Seven former college friends, along with a few new friends, gather for a weekend reunion at a summer house in New Hampshire to reminisce about the good old days, when they got arrested on the way to a protest in Washington, DC.
May-Alice Culhane was a successful soap opera star, but a car accident has left her bound to a wheelchair. She returns to her now-empty family home in the bayous of Louisiana which she had ... See full summary »
In an economically devastated Alaskan town, a fisherman with a troublesome past dates a woman whose young daughter does not approve of him. When he witnesses the murder of his shady brother, he, the woman and the kid run to the wilderness.
Mary Elizabeth Mastrantonio,
1950. Rural Alabama. Cotton harvest. It's a make-or-break weekend for the Honeydripper Lounge and its owner, piano player Tyrone "Pine Top" Purvis. Deep in debt to the liquor man, the ... See full summary »
Mingo County, West Virginia, 1920. Coal miners, struggling to form a union, are up against company operators and the gun thugs of the notorious Baldwin-Felts detective agency. Black and Italian miners, brought in by the company to break the strike, are caught between the two forces. UMWA organizer and dual-card Wobbly Joe Kenehan determines to bring the local, Black, and Italian groups together. While Kenehan and his story are fictional, the setting and the dramatic climax are historical; Sid Hatfield, Cabell C. Testerman, C. E. Lively and the Felts brothers were real-life participants, and 'Few Clothes' is based on a character active several years previously. Written by
Susan C. Mitchell <email@example.com>, expanded by Silverwhistle
According to Wikipedia, "The Battle of Matewan (also known as the Matewan Massacre) was a shootout in the town of Matewan, West Virginia in Mingo County on May 19, 1920 between local miners and the Baldwin-Felts Detective Agency". See more »
The steam locomotive used in "Matewan" was ex-New York, Chicago, and St. Louis Railway ("Nickel Plate Road") #765. It was a modern steam locomotive built in the 1940's and thus would not have existed at the time of the events depicted in "Matewan." See more »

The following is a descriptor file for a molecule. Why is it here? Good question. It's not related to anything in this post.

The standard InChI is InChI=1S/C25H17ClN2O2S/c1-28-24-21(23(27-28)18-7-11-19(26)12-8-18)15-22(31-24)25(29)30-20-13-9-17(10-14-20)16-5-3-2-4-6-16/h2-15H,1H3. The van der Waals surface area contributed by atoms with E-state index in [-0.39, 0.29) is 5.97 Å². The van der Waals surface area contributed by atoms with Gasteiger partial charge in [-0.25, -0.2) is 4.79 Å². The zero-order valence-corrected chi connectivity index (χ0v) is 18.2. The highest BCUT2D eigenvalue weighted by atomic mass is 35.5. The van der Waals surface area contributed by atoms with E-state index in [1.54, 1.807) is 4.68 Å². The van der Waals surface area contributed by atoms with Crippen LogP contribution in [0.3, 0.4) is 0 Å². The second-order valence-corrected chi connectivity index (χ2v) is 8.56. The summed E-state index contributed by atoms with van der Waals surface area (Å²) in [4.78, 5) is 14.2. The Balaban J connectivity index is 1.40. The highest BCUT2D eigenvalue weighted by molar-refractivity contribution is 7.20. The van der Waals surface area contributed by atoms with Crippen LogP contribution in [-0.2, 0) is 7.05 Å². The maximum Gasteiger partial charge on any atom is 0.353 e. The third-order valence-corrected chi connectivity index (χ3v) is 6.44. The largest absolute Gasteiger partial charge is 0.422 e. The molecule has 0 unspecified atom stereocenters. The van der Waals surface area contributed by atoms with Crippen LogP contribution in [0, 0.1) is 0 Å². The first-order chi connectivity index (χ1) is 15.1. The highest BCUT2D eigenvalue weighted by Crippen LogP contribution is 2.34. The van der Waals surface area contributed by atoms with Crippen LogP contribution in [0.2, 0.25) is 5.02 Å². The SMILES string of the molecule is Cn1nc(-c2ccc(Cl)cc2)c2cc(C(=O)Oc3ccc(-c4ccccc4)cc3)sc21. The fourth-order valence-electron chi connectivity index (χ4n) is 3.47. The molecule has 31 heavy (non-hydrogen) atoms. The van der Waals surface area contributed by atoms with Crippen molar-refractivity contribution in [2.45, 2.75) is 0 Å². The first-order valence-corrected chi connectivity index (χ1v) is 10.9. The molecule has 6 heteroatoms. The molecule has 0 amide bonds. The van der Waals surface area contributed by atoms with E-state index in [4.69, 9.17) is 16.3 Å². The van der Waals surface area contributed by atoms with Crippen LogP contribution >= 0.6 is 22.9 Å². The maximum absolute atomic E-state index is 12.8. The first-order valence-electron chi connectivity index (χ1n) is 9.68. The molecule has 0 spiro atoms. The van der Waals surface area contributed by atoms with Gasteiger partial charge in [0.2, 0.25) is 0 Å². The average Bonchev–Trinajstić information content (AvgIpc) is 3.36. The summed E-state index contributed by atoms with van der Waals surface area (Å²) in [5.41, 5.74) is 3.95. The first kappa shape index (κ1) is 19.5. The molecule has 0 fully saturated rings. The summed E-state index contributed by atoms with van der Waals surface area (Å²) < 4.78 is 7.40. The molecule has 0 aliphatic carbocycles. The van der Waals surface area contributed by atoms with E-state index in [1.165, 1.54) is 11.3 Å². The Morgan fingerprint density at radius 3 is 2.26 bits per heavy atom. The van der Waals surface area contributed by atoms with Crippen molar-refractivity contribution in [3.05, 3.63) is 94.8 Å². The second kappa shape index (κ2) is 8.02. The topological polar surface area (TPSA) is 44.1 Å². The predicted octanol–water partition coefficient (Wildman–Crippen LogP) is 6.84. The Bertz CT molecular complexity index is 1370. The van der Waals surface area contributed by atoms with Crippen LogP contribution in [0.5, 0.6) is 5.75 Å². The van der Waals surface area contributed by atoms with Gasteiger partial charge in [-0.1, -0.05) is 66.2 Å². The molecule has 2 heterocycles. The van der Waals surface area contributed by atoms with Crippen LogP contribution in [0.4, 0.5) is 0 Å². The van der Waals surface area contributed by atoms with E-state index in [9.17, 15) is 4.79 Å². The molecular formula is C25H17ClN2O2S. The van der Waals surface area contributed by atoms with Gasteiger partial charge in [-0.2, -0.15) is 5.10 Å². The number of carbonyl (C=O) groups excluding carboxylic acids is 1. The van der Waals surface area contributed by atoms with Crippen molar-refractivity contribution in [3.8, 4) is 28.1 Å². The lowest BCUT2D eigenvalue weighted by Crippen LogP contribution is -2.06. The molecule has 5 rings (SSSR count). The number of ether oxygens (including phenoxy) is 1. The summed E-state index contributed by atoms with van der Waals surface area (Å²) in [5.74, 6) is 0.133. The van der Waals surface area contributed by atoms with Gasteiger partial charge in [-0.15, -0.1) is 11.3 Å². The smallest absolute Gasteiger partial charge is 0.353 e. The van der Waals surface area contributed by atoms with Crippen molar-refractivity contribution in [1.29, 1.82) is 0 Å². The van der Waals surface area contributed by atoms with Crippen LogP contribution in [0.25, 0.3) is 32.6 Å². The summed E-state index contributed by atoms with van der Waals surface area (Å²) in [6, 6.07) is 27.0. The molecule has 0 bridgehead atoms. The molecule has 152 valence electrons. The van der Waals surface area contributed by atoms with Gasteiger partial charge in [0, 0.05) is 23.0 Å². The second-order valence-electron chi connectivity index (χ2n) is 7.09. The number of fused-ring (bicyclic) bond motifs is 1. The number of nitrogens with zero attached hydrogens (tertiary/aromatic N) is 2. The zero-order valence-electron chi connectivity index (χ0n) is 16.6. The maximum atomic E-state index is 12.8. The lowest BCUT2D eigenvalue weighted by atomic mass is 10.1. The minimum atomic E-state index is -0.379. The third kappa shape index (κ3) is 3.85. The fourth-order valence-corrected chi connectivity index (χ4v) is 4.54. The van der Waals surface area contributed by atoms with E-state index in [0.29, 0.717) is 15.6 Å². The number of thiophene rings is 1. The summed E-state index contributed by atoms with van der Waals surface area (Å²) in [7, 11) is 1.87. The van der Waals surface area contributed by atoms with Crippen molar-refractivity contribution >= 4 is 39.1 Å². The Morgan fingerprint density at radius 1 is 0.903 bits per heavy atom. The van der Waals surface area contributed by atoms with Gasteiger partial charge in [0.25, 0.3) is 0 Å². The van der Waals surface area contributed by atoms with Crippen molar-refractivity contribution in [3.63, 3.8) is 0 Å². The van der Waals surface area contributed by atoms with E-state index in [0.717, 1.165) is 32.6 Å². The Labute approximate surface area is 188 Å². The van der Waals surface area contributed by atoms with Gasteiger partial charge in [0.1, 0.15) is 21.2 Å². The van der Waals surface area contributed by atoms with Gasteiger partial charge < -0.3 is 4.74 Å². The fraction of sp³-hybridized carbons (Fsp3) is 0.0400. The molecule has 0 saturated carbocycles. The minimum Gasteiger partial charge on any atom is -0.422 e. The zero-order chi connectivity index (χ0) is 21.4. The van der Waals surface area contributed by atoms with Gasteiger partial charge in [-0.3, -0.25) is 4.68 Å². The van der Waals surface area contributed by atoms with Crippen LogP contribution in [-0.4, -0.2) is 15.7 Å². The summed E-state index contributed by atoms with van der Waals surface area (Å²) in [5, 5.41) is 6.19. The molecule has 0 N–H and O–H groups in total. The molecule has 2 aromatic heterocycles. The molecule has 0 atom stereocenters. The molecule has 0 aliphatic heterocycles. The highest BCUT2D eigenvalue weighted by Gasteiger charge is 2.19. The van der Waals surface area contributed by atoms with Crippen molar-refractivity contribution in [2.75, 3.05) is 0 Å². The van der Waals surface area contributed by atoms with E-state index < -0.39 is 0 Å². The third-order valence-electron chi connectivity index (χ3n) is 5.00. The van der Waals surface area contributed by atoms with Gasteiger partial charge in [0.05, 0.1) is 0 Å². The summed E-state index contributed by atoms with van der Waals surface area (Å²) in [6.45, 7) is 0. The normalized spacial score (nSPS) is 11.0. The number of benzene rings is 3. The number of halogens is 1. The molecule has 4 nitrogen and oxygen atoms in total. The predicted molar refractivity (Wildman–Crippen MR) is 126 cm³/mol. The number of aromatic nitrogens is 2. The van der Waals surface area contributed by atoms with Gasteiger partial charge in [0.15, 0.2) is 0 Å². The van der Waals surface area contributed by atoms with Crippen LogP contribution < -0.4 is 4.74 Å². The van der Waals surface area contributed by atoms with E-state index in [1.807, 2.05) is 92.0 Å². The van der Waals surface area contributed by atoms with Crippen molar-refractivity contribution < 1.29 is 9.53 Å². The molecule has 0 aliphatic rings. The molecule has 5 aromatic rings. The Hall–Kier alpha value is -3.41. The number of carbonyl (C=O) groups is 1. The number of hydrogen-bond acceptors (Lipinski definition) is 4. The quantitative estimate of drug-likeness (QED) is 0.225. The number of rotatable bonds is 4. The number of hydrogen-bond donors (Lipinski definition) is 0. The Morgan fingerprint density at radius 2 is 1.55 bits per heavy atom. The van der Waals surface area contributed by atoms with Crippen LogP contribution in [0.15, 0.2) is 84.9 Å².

Soundtrack was available on LP, Columbia, 37.089
Harmonica by John Hammond, Phil Wiggins
Fiddlee by Gerry Milnes, Stuart Schulman
Mandolin by John Curtis, Jim Costa
Guitar by John Curtis, Mason Daring
Dobro by Mason Daring See more »
This 1987 film aims to document real events that concerned a small coal mining community (called Matewan) in West Virginia in 1920. The miners are trying to organize a union, much to the dismay of the company that employs them. All of the acting is great, including, in the starring role, Chris Cooper, (the Kansas City native who was the abusive father from American Beauty and who starred in another fantastic Sayles film from 1996, Lonestar), David Strathairn as the good-natured but stern police chief, and, in his only theatrical movie role ever (here at 14 years old), indie-folk legend Will Oldham, of Palace Music and Bonnie Prince Billie fame. He plays a preacher-in-training in the film, and does such a great job that it seems damn unfortunate for all of us that he didn't continue his acting career--though he would go on to make some great music, and continues to currently. It also features James Earl Jones, aka Darth Vader.
Anyway, the film is very honest, subtle and exquisite. You don't feel, as you do with many films churned out by Hollywood, that things have been altered and embellished for the sake of making it interesting--it's very natural, and it seems very real. You're confidant that Sayles is giving you the truth here, as best he can, through his visual style, restrained, natural dialogue and engaging historic atmosphere.
It's movies like this that renew my faith in period pieces. Important historical films at their best are able to capture a period and bring the audience as close as possible to experiencing the 'feel' of that time--I guess that kinda goes without saying though.
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